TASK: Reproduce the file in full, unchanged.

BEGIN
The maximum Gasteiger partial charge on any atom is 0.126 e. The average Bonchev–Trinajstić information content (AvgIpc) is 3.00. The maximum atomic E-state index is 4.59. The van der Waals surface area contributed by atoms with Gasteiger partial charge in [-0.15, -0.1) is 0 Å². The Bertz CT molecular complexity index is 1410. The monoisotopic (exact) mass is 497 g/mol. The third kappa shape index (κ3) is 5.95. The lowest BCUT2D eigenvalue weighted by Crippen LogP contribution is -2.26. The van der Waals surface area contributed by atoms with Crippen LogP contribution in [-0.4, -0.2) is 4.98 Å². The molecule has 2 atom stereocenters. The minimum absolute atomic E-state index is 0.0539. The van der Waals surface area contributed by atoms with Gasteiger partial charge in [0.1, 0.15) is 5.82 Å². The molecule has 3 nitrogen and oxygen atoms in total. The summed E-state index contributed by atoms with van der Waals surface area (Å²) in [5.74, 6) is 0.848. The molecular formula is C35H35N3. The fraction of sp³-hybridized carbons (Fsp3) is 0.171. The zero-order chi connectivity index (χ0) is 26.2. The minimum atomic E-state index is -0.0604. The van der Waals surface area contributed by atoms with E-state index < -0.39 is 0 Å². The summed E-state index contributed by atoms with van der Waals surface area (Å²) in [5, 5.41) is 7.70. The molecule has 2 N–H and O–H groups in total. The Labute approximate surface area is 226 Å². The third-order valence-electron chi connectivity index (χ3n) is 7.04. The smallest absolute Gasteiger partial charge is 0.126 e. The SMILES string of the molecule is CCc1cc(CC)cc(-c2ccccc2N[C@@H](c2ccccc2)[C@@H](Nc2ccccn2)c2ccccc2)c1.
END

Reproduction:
The maximum Gasteiger partial charge on any atom is 0.126 e. The average Bonchev–Trinajstić information content (AvgIpc) is 3.00. The maximum atomic E-state index is 4.59. The van der Waals surface area contributed by atoms with Gasteiger partial charge in [-0.15, -0.1) is 0 Å². The Bertz CT molecular complexity index is 1410. The monoisotopic (exact) mass is 497 g/mol. The third kappa shape index (κ3) is 5.95. The lowest BCUT2D eigenvalue weighted by Crippen LogP contribution is -2.26. The van der Waals surface area contributed by atoms with Crippen LogP contribution in [-0.4, -0.2) is 4.98 Å². The molecule has 2 atom stereocenters. The minimum absolute atomic E-state index is 0.0539. The van der Waals surface area contributed by atoms with Gasteiger partial charge in [0.1, 0.15) is 5.82 Å². The molecule has 3 nitrogen and oxygen atoms in total. The summed E-state index contributed by atoms with van der Waals surface area (Å²) in [5.74, 6) is 0.848. The molecular formula is C35H35N3. The fraction of sp³-hybridized carbons (Fsp3) is 0.171. The zero-order chi connectivity index (χ0) is 26.2. The minimum atomic E-state index is -0.0604. The van der Waals surface area contributed by atoms with E-state index < -0.39 is 0 Å². The summed E-state index contributed by atoms with van der Waals surface area (Å²) in [5, 5.41) is 7.70. The molecule has 2 N–H and O–H groups in total. The Labute approximate surface area is 226 Å². The third-order valence-electron chi connectivity index (χ3n) is 7.04. The smallest absolute Gasteiger partial charge is 0.126 e. The SMILES string of the molecule is CCc1cc(CC)cc(-c2ccccc2N[C@@H](c2ccccc2)[C@@H](Nc2ccccn2)c2ccccc2)c1.